Airline carriers will allow you to bring an "extra" bag on board for medical supplies. I usually bring pens, vials, needle caps and syringes. These do need to be refrigerated. Depending on your airline, not US, they may put your vials in their fridge. If it is US, they will not. But here are some options to keeping the unused medicine cold. You can take an empty water bottle (flat you can get it at the dollar store), give it to the flight attendant and ask her to freeze it. Once frozen you can put it in a thermal travel pack and it should stay cold the duration of your flight. If you are taking multiple flights you will have to empty the bottle before deplaning and do this again on your next flight.

What I do is I buy a polar pack and put ALL of my medicine in a Thermos bag (you can get it at Target). I then take a large ziplock bag and put my needles, syringes, etc. I put this is a backpack and carry it on board.

Always make sure you have an updated medical letter from your doctor giving you clearance to take vials, syringes and have snacks on you at all times. This is very important especially when traveling to Asia because having syringes on you might have people wondering if you have other non - medical uses for them.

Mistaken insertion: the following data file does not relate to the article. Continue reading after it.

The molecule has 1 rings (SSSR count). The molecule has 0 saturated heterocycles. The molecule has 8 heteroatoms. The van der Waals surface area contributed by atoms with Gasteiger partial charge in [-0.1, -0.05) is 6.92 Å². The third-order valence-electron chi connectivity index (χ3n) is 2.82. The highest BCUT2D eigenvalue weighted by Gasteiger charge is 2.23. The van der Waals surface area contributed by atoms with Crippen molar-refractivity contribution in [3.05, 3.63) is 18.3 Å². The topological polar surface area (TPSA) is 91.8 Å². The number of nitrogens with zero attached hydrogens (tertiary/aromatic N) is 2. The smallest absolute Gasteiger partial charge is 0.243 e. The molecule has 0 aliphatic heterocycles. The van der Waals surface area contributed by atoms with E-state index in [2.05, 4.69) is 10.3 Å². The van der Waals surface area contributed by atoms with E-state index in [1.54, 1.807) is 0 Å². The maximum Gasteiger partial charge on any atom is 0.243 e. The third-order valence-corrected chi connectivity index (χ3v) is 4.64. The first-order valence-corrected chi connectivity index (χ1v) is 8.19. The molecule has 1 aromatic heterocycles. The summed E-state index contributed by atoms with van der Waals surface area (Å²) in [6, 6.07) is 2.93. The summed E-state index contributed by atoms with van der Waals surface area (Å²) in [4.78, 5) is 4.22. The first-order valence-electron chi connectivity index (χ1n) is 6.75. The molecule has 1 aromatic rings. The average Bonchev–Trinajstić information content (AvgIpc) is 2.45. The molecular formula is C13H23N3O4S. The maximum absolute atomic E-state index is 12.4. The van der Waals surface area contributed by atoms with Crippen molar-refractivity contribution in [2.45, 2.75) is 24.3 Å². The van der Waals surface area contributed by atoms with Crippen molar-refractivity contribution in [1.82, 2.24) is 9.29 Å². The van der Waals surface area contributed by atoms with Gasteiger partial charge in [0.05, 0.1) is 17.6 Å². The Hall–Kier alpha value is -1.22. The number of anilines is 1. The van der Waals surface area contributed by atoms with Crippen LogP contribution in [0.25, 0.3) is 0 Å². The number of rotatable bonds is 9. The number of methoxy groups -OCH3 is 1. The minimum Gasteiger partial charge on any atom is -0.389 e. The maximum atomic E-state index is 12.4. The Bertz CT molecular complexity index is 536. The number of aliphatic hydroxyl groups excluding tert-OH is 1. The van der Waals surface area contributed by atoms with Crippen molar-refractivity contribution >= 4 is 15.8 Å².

In Asia, like Kuala Lumper, you used to get medicine fairly cheaply. I believe you can only get Humalog in the hospital but you can buy Novolog pen. I forgot the cost, but about 5 years ago it was like $30 for a box. I believe the cost has gone up. The plus side is that you just need to prove you are a Type 1 Diabetic (hence the letter) and you need medical supplies and they will happily help you. You can also get test strips, lancets, alcohol swabs, really anything except pump supplies.